NBC weather anchor Al Roker believes that the extreme weather conditions the country is experiencing this winter are due to climate change.
"We've been in a pattern now where five weeks in a row there's been a storm that comes up and then reforms off the mid-Atlantic/New England coast and dumps a ton of snow," he told Larry King during an interview Tuesday.
"Is this all part of climate change?" King asked.
"I think it is," Roker replied. "You can't point to any one event and say, 'This is climate change,' but what climate change opens the door for -- allows for -- are more extreme swings of weather."
"Climate change makes that more possible," he told King, adding that he prefers the term climate change to global warming.
Roker's acknowledgment of the impact of climate change is notable considering the meteorologists and news anchors who have previously denied -- or simply ignored -- the phenomenon while speaking on air.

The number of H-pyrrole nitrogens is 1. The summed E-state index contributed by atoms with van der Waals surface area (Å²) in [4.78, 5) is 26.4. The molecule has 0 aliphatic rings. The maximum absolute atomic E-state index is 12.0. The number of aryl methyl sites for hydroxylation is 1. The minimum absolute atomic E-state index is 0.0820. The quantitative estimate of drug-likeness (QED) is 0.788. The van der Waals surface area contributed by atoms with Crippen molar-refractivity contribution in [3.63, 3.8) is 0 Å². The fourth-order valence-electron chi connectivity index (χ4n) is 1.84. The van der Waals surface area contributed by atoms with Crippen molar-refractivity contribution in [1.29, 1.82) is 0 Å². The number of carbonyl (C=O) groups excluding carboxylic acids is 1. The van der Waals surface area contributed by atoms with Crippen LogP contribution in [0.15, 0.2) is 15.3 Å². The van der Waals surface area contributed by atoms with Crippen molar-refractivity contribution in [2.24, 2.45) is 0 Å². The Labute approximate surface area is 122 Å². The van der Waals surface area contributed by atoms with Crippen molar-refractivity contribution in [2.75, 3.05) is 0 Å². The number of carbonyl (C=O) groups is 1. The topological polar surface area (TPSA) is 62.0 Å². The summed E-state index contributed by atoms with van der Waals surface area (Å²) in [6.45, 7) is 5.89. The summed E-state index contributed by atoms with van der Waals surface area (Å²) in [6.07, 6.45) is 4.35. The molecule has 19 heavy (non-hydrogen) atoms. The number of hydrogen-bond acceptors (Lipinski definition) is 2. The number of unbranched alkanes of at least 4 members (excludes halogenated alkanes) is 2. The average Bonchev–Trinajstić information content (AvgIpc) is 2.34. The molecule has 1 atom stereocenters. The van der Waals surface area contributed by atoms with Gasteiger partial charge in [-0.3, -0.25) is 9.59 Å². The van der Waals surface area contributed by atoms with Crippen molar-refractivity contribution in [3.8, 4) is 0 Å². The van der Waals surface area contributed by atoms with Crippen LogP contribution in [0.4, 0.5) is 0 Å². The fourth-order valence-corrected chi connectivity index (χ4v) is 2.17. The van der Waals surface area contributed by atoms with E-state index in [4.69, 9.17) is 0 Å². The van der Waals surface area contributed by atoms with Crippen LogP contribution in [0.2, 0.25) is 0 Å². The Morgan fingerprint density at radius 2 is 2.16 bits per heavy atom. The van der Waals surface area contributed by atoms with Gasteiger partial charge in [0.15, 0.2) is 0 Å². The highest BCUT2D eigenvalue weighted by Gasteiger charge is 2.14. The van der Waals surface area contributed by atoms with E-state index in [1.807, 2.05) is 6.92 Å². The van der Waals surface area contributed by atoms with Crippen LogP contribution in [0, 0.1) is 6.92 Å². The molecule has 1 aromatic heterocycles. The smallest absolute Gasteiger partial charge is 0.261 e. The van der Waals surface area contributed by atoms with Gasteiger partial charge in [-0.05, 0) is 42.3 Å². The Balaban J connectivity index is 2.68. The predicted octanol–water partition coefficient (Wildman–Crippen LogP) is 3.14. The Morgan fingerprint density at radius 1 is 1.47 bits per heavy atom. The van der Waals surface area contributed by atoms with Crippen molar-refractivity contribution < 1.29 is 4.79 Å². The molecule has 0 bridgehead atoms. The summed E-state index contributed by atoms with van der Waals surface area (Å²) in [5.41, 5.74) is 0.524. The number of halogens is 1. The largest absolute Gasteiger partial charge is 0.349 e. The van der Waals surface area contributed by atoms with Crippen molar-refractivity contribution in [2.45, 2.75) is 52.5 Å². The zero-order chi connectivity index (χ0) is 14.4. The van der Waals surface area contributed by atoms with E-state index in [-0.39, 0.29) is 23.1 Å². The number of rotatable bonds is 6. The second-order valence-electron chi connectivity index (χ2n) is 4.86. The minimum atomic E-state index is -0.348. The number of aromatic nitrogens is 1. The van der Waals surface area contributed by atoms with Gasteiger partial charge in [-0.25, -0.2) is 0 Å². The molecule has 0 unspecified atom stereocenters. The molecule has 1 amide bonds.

In October, Weather Channel co-founder John Coleman went on Fox News to publicly denounce man-made global warming as a myth.
Cable and network news as a whole have repeatedly dropped the ball on climate change coverage in recent years. Networks largely ignored the major report released by the United Nations' Intergovernmental Panel on Climate Change last March, and have often dodged other opportunities to cover the issue.
A Media Matters report last year found that in 2013, ABC, CBS, NBC and Fox together dedicated just 27 minutes to climate change on the Sunday shows and an hour and 42 minutes on nightly news.
But Roker has long been an advocate for speaking about global warming. Last year, the newsman met with President Barack Obama as part of the White House's effort to find solutions, and pushed the president on why it has taken such a long time to talk about climate change with urgency.